The Illinois Appellate Court recently upheld the actions of a city council in its establishment and implementation of a TIF district (Devyn Corp. v. City of Bloomington). In this case, the Court addressed the adequacy of a TIF district’s financial statements as well as when a TIF district’s authority to collect taxes terminates.
This case arises out of the creation of the Downtown Bloomington Tax Increment Redevelopment Plan (“the TIF District”) by the Bloomington City Council in December of 1986. The TIF District was scheduled to last 23 years and had an estimated date of completion of December 21, 2009. Through the duration of the TIF District, the city generated approximately $1.9 million, which was used to fund a number of projects focused on infrastructure improvements within the TIF District. During the city council meeting to approve the use of funds from the TIF District, Devyn Corp. objected, stating that the City’s use of the funds was a violation of the TIF Act. Soon thereafter it filed a complaint alleging that the City’s financial statements failed to account for certain expenditures and that the City unlawfully appropriated taxes from the TIF District by collecting taxes after the December 21, 2009 estimated date of completion.
The trial court found in favor on the City on both issues, holding that Devyn Corporation failed to establish that it lacked an adequate remedy at law to obtain the financial statements of the City regarding the funds collected from the TIF District. Additionally, the trial court held that the estimated date of completion for the TIF District served only as an estimate and therefore did not bar the City from levying taxes after December 21, 2009.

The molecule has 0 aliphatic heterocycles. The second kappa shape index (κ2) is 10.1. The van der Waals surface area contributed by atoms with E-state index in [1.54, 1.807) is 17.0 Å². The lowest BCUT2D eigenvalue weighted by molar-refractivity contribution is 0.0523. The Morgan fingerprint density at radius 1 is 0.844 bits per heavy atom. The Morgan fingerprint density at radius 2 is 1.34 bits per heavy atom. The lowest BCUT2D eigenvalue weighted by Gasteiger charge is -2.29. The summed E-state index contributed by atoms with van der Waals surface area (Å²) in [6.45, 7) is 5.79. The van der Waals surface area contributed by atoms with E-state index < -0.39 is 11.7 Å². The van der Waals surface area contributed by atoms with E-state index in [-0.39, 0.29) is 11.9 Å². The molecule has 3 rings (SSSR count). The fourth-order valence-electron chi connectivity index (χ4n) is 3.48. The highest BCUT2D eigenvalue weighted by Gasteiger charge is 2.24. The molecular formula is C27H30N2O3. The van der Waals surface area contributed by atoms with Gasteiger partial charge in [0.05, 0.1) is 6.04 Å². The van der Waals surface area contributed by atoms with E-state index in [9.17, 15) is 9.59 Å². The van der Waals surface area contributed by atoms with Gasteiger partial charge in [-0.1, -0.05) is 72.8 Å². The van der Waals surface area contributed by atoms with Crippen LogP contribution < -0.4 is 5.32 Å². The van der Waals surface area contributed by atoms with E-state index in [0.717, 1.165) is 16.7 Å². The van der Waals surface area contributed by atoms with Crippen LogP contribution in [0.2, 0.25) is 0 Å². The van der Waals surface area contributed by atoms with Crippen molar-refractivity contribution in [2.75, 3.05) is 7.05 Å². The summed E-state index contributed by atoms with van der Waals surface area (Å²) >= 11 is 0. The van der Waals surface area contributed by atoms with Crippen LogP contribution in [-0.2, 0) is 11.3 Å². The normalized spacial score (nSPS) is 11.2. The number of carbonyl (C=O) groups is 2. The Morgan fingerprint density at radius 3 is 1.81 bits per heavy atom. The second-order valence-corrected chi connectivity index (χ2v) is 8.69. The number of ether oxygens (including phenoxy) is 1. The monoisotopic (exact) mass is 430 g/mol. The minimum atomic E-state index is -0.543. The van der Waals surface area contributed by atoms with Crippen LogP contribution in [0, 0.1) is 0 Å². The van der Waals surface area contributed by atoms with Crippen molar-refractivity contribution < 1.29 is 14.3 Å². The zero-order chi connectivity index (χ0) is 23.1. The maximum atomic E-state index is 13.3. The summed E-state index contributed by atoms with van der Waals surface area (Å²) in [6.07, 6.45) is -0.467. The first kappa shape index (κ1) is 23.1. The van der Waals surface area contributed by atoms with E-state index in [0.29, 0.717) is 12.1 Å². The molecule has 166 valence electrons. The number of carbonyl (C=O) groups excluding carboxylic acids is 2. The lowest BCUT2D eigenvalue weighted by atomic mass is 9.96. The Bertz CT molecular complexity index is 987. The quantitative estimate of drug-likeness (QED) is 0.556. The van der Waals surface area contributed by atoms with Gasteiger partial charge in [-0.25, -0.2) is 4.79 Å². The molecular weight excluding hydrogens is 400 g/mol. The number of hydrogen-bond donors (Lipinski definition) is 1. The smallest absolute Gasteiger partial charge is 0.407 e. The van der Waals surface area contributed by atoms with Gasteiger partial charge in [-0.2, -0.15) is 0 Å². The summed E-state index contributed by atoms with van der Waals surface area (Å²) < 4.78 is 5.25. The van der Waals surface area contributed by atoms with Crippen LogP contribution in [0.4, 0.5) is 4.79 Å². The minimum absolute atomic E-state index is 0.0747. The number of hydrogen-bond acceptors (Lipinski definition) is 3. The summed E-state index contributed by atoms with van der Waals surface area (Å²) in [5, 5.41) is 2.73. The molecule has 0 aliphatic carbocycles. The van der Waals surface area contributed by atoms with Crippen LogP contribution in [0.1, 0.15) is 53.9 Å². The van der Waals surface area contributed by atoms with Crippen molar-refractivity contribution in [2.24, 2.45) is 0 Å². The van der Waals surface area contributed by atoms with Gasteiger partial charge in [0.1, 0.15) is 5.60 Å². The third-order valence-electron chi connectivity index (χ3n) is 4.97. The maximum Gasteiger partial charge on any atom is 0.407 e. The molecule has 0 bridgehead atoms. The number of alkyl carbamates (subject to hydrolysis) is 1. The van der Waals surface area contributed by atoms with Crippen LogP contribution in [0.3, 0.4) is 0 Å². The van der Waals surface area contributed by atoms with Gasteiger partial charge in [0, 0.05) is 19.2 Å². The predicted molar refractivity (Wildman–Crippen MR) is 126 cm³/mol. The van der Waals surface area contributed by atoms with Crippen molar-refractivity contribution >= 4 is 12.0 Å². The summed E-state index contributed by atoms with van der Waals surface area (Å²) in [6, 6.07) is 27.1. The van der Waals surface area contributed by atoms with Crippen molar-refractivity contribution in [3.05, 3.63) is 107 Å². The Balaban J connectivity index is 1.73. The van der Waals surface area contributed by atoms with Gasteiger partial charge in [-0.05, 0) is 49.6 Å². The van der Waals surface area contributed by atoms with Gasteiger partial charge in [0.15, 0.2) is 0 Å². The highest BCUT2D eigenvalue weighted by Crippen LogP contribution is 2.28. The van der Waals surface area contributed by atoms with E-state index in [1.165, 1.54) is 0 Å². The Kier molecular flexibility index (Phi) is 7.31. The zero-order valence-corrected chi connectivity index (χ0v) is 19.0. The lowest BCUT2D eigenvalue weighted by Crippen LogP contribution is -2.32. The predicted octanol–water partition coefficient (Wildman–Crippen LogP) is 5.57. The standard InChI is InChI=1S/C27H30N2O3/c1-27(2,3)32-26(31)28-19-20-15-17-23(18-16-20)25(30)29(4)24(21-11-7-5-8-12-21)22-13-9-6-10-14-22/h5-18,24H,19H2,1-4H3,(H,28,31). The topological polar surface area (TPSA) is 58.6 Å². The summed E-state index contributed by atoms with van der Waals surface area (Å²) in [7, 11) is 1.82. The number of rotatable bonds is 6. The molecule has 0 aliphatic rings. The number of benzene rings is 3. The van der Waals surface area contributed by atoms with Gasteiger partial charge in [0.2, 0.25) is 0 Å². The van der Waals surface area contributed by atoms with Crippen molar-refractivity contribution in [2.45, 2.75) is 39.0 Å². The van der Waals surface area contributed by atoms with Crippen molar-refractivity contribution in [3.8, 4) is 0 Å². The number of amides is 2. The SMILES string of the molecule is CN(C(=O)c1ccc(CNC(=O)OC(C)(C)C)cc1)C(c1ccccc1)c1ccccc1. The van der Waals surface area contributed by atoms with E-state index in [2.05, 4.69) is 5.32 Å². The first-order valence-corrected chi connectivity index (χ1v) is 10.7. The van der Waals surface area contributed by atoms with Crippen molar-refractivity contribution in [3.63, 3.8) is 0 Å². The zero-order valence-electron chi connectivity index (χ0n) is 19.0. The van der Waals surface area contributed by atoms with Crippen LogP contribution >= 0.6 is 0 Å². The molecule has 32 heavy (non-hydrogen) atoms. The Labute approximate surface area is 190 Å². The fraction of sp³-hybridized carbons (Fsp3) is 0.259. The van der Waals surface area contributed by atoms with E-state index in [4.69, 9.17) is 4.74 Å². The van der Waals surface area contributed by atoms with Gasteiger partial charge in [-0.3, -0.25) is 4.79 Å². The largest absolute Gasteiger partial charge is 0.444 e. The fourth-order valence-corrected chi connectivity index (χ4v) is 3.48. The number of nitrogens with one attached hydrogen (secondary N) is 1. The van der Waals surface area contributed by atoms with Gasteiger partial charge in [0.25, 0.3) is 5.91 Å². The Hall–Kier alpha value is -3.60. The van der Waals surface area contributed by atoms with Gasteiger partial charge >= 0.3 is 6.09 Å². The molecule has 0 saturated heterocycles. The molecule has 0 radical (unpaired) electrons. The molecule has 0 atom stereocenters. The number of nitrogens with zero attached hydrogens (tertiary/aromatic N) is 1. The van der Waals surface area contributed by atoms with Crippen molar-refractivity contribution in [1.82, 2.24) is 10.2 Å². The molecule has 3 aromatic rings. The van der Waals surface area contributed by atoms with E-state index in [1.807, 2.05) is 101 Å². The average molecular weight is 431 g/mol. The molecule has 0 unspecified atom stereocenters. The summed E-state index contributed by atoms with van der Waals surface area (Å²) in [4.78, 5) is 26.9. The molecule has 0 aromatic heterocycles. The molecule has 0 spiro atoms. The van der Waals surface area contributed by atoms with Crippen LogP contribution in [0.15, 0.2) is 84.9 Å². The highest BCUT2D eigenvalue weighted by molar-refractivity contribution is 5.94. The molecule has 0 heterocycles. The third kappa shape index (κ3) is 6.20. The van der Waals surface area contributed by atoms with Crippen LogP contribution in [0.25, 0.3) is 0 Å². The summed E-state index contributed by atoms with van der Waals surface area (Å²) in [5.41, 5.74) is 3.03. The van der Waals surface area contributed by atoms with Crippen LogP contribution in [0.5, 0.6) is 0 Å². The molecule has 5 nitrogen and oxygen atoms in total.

On appeal, the Fourth District Appellate Court affirmed the trial court’s ruling. Specifically, the Court found no basis for an equitable accounting of the funds received and spent from the TIF District since Devyn Corp. could also obtain this information through the Freedom of Information Act or through discovery. The Court noted that Devyn Corp. did in fact make such a request after filing this lawsuit and received all financial information that would have been turned over in an equitable accounting. With respect to the estimated date of completion, the Court held that the legislature’s intent was an estimate as opposed to a hard date of termination. As such, the City’s levy and collection of incremental taxes on December 28, 2009 (after the estimated date of completion) was lawful.
This decision ultimately preserves the wide latitude municipalities are given in administering TIF Districts. Given this wide latitude afforded to municipalities, other taxing agencies should make the most of all the opportunities available to them to influence and monitor the creation of TIF Districts.